- The Washington Times - Friday, May 20, 2005

Modern architecture was supposed to be nostalgia-proof. The glass-and-steel boxes erected in the decades after World War II were monuments to a movement based on eradicating the past.

But now these onetime harbingers of the new are regarded as historic, arousing the same protective urges long reserved for Colonials and Victorians.

The latest crusade among preservationists is rescuing architecture less than 50 years old from the wrecker’s ball. Fueling their cause is the razing — planned or threatened — of iconic buildings from the 1950s and ‘60s amid development pressures and public indifference.

That has led the National Trust for Historic Preservation to add the “architecture of the recent past” to its annual lists of “America’s most endangered historic places.” Last year, the trust named 2 Columbus Circle in New York as one of the most threatened, igniting a firestorm of controversy.

Opened in 1964 as an art museum, the 10-story building was designed by Kennedy Center architect Edward Durrell Stone and now stands vacant. Plans to revamp the quirky modern icon into a new museum sparked impassioned national debate over the stewardship of postwar architecture.

Now the battle to save our modern heritage has reached Montgomery County.

Local preservationists are fighting to save the 1969 Comsat Laboratories building just off Interstate 270 in Clarksburg from being bulldozed to make way for mixed-use development. The owner of the property, LCOR Inc., a Bethesda developer, wants to clear the site to build about 1,500 housing units and 1 million square feet of offices around a light-rail line or a bus route.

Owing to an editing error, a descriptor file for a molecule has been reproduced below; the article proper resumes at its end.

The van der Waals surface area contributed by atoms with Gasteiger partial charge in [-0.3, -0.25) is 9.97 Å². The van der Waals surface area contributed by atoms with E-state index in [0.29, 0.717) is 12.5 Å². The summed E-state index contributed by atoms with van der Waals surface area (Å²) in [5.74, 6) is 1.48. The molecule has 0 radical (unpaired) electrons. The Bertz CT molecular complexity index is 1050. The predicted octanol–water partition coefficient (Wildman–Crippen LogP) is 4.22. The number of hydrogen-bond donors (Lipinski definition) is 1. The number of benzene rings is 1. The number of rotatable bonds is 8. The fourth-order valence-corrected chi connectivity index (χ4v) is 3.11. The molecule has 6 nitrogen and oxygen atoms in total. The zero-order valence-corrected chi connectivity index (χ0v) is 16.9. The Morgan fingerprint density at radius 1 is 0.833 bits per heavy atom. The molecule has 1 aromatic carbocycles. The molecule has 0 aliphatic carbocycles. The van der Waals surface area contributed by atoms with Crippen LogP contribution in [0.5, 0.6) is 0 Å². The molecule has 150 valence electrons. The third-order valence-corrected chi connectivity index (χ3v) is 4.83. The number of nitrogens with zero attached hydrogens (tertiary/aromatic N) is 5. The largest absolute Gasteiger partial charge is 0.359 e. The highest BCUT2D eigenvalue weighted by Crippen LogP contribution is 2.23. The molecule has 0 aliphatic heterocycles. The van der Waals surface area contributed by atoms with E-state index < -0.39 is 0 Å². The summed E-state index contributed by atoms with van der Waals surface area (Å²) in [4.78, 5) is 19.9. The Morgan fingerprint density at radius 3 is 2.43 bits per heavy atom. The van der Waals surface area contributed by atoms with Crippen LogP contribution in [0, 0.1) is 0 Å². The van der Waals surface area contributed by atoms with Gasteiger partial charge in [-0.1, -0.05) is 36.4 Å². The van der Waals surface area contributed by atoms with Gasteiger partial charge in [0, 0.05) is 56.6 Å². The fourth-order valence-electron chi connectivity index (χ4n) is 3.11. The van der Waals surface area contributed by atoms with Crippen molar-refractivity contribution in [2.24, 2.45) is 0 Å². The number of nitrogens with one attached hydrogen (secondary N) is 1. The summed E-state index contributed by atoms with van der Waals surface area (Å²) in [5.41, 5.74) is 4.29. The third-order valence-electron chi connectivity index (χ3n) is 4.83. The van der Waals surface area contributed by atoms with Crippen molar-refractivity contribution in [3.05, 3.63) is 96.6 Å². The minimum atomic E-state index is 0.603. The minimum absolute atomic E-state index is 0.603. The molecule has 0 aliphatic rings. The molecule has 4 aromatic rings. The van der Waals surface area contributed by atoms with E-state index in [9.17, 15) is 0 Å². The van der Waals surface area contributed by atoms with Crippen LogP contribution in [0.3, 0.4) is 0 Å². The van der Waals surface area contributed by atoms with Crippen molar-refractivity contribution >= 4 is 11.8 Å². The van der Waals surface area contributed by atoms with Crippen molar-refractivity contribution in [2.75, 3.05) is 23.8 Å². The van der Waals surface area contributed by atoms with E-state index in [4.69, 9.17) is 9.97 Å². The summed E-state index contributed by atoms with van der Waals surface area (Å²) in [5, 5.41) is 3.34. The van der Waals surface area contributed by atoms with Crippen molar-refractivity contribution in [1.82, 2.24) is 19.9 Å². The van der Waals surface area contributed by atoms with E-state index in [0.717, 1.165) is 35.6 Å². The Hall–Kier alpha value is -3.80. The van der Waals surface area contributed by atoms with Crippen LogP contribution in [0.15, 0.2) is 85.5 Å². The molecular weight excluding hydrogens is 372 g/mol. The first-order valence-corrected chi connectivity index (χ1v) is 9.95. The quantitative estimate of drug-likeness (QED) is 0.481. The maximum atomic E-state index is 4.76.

To prevent the demolition of Comsat, the county’s historic preservation commission, armed with documentation prepared by two scholars at the University of Maryland, has proposed that the modern building be designated as part of the county’s master plan for historic preservation.

On Thursday, the Montgomery County Planning Board is scheduled to decide whether the 36-year-old building is worthy of such landmark protection. The board’s recommendations are then passed to the Montgomery County Council and county executive for review and approval.

At stake is one of the Washington area’s most inventive Space Age designs.

The sprawling suburban building of aluminum-paneled walls and airplane-style windows was created by Cesar Pelli, the award-winning architect responsible for the newest terminal at Ronald Reagan Washington National Airport. Mr. Pelli undertook the project in 1967 while working as design director of the Los Angeles-based firm Daniel, Mann, Johnson & Mendenhall before starting his own practice in New Haven, Conn.

The building originally housed offices and laboratories for the Communications Satellite Corp., known as Comsat, which was established by Congress in 1962 to foster research into global communication technologies. In 1965, Comsat’s first satellite, Early Bird, was launched from Cape Canaveral to facilitate international telephone and television transmissions.

A recent visit to the futuristic headquarters, now leased by Lockheed Martin Corp. until 2007, reveals the ingenuity of Mr. Pelli’s architecture. Its once-gleaming aluminum facades have tarnished, but the building still exudes a confident high-tech spirit. On the side facing I-270, blocks of offices and labs, many of them now vacant, are pleasantly arranged around grassy courtyards and connected by glass-enclosed catwalks with views to both courtyards and traffic. Steel stair railings and balconies in the stair halls recall the nautical designs of ocean liners.